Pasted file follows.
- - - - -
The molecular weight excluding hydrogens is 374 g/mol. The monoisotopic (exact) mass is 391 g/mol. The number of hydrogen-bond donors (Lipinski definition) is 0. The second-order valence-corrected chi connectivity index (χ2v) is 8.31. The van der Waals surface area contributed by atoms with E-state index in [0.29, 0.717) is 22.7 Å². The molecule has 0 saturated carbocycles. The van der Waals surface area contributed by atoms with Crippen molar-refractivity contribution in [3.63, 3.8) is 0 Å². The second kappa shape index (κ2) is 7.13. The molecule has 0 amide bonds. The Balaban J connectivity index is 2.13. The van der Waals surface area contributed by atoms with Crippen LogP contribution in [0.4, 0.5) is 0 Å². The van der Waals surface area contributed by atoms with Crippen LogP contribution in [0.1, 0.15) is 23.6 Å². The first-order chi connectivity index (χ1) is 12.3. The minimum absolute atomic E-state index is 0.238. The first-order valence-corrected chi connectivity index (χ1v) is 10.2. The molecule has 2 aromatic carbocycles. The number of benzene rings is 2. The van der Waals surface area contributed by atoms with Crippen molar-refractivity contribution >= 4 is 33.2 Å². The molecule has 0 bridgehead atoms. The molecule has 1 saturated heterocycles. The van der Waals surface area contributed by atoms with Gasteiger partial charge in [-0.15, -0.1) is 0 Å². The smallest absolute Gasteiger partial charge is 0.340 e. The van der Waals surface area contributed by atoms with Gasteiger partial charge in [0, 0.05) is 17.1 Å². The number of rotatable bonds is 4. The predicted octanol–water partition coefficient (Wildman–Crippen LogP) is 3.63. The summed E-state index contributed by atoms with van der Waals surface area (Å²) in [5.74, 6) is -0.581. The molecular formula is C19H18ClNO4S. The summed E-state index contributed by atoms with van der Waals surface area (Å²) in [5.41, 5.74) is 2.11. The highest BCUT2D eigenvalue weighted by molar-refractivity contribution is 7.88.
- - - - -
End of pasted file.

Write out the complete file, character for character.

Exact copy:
The molecular weight excluding hydrogens is 374 g/mol. The monoisotopic (exact) mass is 391 g/mol. The number of hydrogen-bond donors (Lipinski definition) is 0. The second-order valence-corrected chi connectivity index (χ2v) is 8.31. The van der Waals surface area contributed by atoms with E-state index in [0.29, 0.717) is 22.7 Å². The molecule has 0 saturated carbocycles. The van der Waals surface area contributed by atoms with Crippen molar-refractivity contribution in [3.63, 3.8) is 0 Å². The second kappa shape index (κ2) is 7.13. The molecule has 0 amide bonds. The Balaban J connectivity index is 2.13. The van der Waals surface area contributed by atoms with Crippen LogP contribution in [0.4, 0.5) is 0 Å². The van der Waals surface area contributed by atoms with Crippen LogP contribution in [0.1, 0.15) is 23.6 Å². The first-order chi connectivity index (χ1) is 12.3. The minimum absolute atomic E-state index is 0.238. The first-order valence-corrected chi connectivity index (χ1v) is 10.2. The molecule has 2 aromatic carbocycles. The number of benzene rings is 2. The van der Waals surface area contributed by atoms with Crippen molar-refractivity contribution >= 4 is 33.2 Å². The molecule has 0 bridgehead atoms. The molecule has 1 saturated heterocycles. The van der Waals surface area contributed by atoms with Gasteiger partial charge in [-0.15, -0.1) is 0 Å². The smallest absolute Gasteiger partial charge is 0.340 e. The van der Waals surface area contributed by atoms with Gasteiger partial charge in [0, 0.05) is 17.1 Å². The number of rotatable bonds is 4. The predicted octanol–water partition coefficient (Wildman–Crippen LogP) is 3.63. The summed E-state index contributed by atoms with van der Waals surface area (Å²) in [5.74, 6) is -0.581. The molecular formula is C19H18ClNO4S. The summed E-state index contributed by atoms with van der Waals surface area (Å²) in [5.41, 5.74) is 2.11. The highest BCUT2D eigenvalue weighted by molar-refractivity contribution is 7.88.